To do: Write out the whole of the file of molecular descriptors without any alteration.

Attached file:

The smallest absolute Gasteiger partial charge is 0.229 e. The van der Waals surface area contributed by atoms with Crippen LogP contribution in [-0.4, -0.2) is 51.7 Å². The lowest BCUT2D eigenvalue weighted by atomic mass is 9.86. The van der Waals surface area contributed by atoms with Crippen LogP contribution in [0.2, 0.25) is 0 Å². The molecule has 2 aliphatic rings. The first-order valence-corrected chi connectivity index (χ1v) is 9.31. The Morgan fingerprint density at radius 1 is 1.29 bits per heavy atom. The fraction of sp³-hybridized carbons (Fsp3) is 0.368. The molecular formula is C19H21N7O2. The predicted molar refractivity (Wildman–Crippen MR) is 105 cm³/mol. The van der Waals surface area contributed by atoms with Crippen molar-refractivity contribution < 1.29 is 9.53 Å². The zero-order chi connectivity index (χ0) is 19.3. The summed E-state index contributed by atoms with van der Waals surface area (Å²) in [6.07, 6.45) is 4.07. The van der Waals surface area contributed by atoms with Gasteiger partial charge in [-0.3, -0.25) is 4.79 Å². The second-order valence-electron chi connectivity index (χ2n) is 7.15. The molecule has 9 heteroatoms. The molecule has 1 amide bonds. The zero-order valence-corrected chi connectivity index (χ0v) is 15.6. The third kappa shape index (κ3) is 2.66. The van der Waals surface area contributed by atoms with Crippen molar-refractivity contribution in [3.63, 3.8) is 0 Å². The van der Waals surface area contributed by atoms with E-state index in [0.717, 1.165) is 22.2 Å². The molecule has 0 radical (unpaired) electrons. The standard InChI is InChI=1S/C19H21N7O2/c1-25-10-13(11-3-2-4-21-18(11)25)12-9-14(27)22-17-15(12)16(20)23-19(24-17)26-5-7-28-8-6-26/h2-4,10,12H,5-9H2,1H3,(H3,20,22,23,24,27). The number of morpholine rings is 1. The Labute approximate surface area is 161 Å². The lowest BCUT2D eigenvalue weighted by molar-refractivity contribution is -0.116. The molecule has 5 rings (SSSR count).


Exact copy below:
The smallest absolute Gasteiger partial charge is 0.229 e. The van der Waals surface area contributed by atoms with Crippen LogP contribution in [-0.4, -0.2) is 51.7 Å². The lowest BCUT2D eigenvalue weighted by atomic mass is 9.86. The van der Waals surface area contributed by atoms with Crippen LogP contribution in [0.2, 0.25) is 0 Å². The molecule has 2 aliphatic rings. The first-order valence-corrected chi connectivity index (χ1v) is 9.31. The Morgan fingerprint density at radius 1 is 1.29 bits per heavy atom. The fraction of sp³-hybridized carbons (Fsp3) is 0.368. The molecular formula is C19H21N7O2. The predicted molar refractivity (Wildman–Crippen MR) is 105 cm³/mol. The van der Waals surface area contributed by atoms with Crippen molar-refractivity contribution < 1.29 is 9.53 Å². The zero-order chi connectivity index (χ0) is 19.3. The summed E-state index contributed by atoms with van der Waals surface area (Å²) in [6.07, 6.45) is 4.07. The van der Waals surface area contributed by atoms with Gasteiger partial charge in [-0.3, -0.25) is 4.79 Å². The second-order valence-electron chi connectivity index (χ2n) is 7.15. The molecule has 9 heteroatoms. The molecule has 1 amide bonds. The zero-order valence-corrected chi connectivity index (χ0v) is 15.6. The third kappa shape index (κ3) is 2.66. The van der Waals surface area contributed by atoms with Crippen molar-refractivity contribution in [3.63, 3.8) is 0 Å². The van der Waals surface area contributed by atoms with E-state index in [0.717, 1.165) is 22.2 Å². The molecule has 0 radical (unpaired) electrons. The standard InChI is InChI=1S/C19H21N7O2/c1-25-10-13(11-3-2-4-21-18(11)25)12-9-14(27)22-17-15(12)16(20)23-19(24-17)26-5-7-28-8-6-26/h2-4,10,12H,5-9H2,1H3,(H3,20,22,23,24,27). The number of morpholine rings is 1. The Labute approximate surface area is 161 Å². The lowest BCUT2D eigenvalue weighted by molar-refractivity contribution is -0.116. The molecule has 5 rings (SSSR count).